"I'm honest with students about the positive parts of equine practice, but I'm also honest with them about what's challenging about it," Charles says. "Especially because there are a lot of women coming into equine practice and it's still a male-dominated profession. That presents many challenges, but I'm pretty up front about them and how I handle those situations. I think that students appreciate that. I'm not going to sugar-coat it. I just love what I do so much, I hope my enthusiasm for the profession is contagious," Charles says.

She says it takes a long time to become good at being a horse doctor and that your guidance for young doctors is invaluable. "It can be frustrating for the young kids coming out of school. Within the specialty are surgeons and big personalities, and a lot of ego is involved. I was shocked when I first started practicing in southern California — how intensely competitive it is and that we all just can't get along in the sandbox," Charles says. "I tell the students that there are a lot of things that are going to be challenging in all areas of life, and this is just one of them."

Bring your skills to the table

In her involvement with the Veterinary Leadership Experience program, Charles discusses the soft skills of medicine — how you communicate and build rapport with people and how you bridge the gap in helping them understand what their animal needs.

Charles earned a Master's degree in organizational leadership from Biola University, and is conscientious about trying to apply those principals to veterinary practice. "Horse owners can be a high-maintenance, demanding group, so that's a huge part of how you help students to transition and be involved in the profession effectively," she says.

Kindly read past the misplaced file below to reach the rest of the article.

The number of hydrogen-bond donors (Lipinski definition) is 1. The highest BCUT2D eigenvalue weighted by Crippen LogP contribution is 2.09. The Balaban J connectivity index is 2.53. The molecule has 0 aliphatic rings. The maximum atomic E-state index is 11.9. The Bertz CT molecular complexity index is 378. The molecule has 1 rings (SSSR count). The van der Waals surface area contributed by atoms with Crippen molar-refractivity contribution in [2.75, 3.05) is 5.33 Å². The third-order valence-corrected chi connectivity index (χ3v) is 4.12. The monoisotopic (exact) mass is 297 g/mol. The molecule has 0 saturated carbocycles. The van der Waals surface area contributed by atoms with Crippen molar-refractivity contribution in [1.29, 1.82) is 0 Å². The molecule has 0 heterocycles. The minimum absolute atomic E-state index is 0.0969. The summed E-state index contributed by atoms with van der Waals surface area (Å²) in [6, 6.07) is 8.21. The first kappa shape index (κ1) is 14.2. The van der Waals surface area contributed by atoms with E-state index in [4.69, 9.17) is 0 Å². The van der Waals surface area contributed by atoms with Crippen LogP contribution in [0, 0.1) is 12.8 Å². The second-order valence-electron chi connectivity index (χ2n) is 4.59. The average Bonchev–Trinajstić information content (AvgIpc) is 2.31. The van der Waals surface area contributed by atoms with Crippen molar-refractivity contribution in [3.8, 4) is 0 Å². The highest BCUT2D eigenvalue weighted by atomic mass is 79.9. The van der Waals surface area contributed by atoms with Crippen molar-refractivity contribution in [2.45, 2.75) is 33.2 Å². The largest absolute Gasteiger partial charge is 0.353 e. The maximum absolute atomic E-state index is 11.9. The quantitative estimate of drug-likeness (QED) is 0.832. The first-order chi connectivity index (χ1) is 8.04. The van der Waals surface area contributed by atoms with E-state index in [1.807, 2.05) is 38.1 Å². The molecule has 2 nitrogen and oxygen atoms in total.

Charles sees it as her job to help students understand all the opportunities available to them in equine practice and then help them figure out where they best fit. "I definitely come from a strength-based philosophy where I want to use what I'm good at," she says. "So helping students is something that excites me."

Move beyond clinical skills

It used to mean that to learn from a mentor, you'd just go and follow someone around — you'd watch and learn. But this generation of students wants to ask questions and understand why things are the way they are. Mentoring should be interactive. "I tell the students why I do the things I do and what motivates me to do them. I encourage them to ask questions," Charles says.

So, how do you make sure that there is an appropriate exchange of information between the gurus and the next generation of students? There can be some disconnect because of the communication styles in play and what the expectations are. "I've had several students become disillusioned because they think that they're not heard," Charles says. "They assume that equine medicine is just a good-old-boys club, and they refuse to play those games. Their decision is to leave and do something else, either in a small-animal practice or they leave veterinary medicine altogether," Charles says.